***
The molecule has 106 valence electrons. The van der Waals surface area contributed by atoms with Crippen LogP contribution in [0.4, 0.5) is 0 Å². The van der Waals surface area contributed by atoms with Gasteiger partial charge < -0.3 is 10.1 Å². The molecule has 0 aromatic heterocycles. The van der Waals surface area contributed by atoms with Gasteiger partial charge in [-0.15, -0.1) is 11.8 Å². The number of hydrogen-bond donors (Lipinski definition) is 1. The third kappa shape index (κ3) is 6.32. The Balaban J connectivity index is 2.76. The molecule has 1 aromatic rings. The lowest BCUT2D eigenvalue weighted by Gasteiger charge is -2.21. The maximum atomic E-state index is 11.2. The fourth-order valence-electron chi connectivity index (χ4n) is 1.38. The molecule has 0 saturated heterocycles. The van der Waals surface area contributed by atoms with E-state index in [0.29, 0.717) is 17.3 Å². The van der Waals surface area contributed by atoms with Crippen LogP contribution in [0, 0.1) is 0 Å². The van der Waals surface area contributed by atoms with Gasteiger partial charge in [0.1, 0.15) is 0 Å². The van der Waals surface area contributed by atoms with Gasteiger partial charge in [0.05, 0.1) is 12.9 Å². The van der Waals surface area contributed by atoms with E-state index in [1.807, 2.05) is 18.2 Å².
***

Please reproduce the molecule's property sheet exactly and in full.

The molecule has 106 valence electrons. The van der Waals surface area contributed by atoms with Crippen LogP contribution in [0.4, 0.5) is 0 Å². The van der Waals surface area contributed by atoms with Gasteiger partial charge < -0.3 is 10.1 Å². The molecule has 0 aromatic heterocycles. The van der Waals surface area contributed by atoms with Gasteiger partial charge in [-0.15, -0.1) is 11.8 Å². The number of hydrogen-bond donors (Lipinski definition) is 1. The third kappa shape index (κ3) is 6.32. The Balaban J connectivity index is 2.76. The molecule has 1 aromatic rings. The lowest BCUT2D eigenvalue weighted by Gasteiger charge is -2.21. The maximum atomic E-state index is 11.2. The fourth-order valence-electron chi connectivity index (χ4n) is 1.38. The molecule has 0 saturated heterocycles. The van der Waals surface area contributed by atoms with E-state index in [0.29, 0.717) is 17.3 Å². The van der Waals surface area contributed by atoms with Crippen LogP contribution in [0, 0.1) is 0 Å². The van der Waals surface area contributed by atoms with Gasteiger partial charge in [0.1, 0.15) is 0 Å². The van der Waals surface area contributed by atoms with Gasteiger partial charge in [0.05, 0.1) is 12.9 Å². The van der Waals surface area contributed by atoms with E-state index in [1.807, 2.05) is 18.2 Å².